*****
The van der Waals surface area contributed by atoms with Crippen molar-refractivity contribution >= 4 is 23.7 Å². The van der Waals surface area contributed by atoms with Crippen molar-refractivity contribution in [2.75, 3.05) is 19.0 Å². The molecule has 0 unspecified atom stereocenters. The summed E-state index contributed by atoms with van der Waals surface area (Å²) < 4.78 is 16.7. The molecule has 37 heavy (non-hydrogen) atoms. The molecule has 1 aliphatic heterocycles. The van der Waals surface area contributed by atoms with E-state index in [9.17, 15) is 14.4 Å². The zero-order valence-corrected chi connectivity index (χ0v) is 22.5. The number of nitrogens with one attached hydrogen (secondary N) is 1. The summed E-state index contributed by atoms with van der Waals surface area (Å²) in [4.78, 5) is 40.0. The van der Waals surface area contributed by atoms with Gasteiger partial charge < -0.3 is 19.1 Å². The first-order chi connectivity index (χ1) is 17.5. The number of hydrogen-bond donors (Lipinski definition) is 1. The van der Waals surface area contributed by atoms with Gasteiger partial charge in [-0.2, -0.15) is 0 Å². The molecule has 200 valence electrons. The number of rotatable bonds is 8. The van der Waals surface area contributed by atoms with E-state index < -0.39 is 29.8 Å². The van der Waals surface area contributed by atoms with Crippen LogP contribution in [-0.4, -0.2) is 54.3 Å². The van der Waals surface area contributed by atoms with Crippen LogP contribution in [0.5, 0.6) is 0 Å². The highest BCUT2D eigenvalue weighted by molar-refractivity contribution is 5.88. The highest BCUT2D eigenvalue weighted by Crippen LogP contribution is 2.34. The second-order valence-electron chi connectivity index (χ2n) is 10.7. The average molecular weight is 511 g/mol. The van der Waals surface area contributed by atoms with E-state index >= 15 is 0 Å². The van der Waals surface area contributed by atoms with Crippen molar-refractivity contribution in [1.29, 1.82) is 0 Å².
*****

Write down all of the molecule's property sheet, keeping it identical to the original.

The van der Waals surface area contributed by atoms with Crippen molar-refractivity contribution >= 4 is 23.7 Å². The van der Waals surface area contributed by atoms with Crippen molar-refractivity contribution in [2.75, 3.05) is 19.0 Å². The molecule has 0 unspecified atom stereocenters. The summed E-state index contributed by atoms with van der Waals surface area (Å²) < 4.78 is 16.7. The molecule has 37 heavy (non-hydrogen) atoms. The molecule has 1 aliphatic heterocycles. The van der Waals surface area contributed by atoms with E-state index in [9.17, 15) is 14.4 Å². The zero-order valence-corrected chi connectivity index (χ0v) is 22.5. The number of nitrogens with one attached hydrogen (secondary N) is 1. The summed E-state index contributed by atoms with van der Waals surface area (Å²) in [4.78, 5) is 40.0. The van der Waals surface area contributed by atoms with Gasteiger partial charge < -0.3 is 19.1 Å². The first-order chi connectivity index (χ1) is 17.5. The number of hydrogen-bond donors (Lipinski definition) is 1. The van der Waals surface area contributed by atoms with Gasteiger partial charge in [-0.2, -0.15) is 0 Å². The molecule has 200 valence electrons. The number of rotatable bonds is 8. The van der Waals surface area contributed by atoms with E-state index < -0.39 is 29.8 Å². The van der Waals surface area contributed by atoms with Crippen LogP contribution in [-0.4, -0.2) is 54.3 Å². The van der Waals surface area contributed by atoms with Crippen LogP contribution in [0.5, 0.6) is 0 Å². The highest BCUT2D eigenvalue weighted by molar-refractivity contribution is 5.88. The highest BCUT2D eigenvalue weighted by Crippen LogP contribution is 2.34. The second-order valence-electron chi connectivity index (χ2n) is 10.7. The average molecular weight is 511 g/mol. The van der Waals surface area contributed by atoms with E-state index >= 15 is 0 Å². The van der Waals surface area contributed by atoms with Crippen molar-refractivity contribution in [1.29, 1.82) is 0 Å².